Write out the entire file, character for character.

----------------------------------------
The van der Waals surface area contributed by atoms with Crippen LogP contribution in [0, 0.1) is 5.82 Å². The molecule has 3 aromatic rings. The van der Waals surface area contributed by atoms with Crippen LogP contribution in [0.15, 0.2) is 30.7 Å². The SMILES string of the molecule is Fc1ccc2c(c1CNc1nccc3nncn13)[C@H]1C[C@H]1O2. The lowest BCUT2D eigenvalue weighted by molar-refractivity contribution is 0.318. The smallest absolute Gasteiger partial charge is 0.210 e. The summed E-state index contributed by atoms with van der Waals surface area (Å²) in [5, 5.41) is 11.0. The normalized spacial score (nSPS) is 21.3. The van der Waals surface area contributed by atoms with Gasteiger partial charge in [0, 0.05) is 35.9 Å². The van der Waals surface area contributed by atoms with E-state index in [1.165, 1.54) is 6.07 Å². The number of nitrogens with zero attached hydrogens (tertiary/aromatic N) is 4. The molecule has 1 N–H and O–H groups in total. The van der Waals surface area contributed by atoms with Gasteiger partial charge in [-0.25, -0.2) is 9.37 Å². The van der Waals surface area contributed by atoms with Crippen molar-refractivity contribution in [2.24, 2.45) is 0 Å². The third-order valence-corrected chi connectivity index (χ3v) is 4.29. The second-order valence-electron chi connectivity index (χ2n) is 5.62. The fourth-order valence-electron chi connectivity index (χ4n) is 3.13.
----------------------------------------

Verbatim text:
The van der Waals surface area contributed by atoms with Crippen LogP contribution in [0, 0.1) is 5.82 Å². The molecule has 3 aromatic rings. The van der Waals surface area contributed by atoms with Crippen LogP contribution in [0.15, 0.2) is 30.7 Å². The SMILES string of the molecule is Fc1ccc2c(c1CNc1nccc3nncn13)[C@H]1C[C@H]1O2. The lowest BCUT2D eigenvalue weighted by molar-refractivity contribution is 0.318. The smallest absolute Gasteiger partial charge is 0.210 e. The summed E-state index contributed by atoms with van der Waals surface area (Å²) in [5, 5.41) is 11.0. The normalized spacial score (nSPS) is 21.3. The van der Waals surface area contributed by atoms with Gasteiger partial charge in [0, 0.05) is 35.9 Å². The van der Waals surface area contributed by atoms with E-state index in [1.165, 1.54) is 6.07 Å². The number of nitrogens with zero attached hydrogens (tertiary/aromatic N) is 4. The molecule has 1 N–H and O–H groups in total. The van der Waals surface area contributed by atoms with Gasteiger partial charge in [-0.25, -0.2) is 9.37 Å². The van der Waals surface area contributed by atoms with Crippen molar-refractivity contribution in [2.24, 2.45) is 0 Å². The third-order valence-corrected chi connectivity index (χ3v) is 4.29. The second-order valence-electron chi connectivity index (χ2n) is 5.62. The fourth-order valence-electron chi connectivity index (χ4n) is 3.13.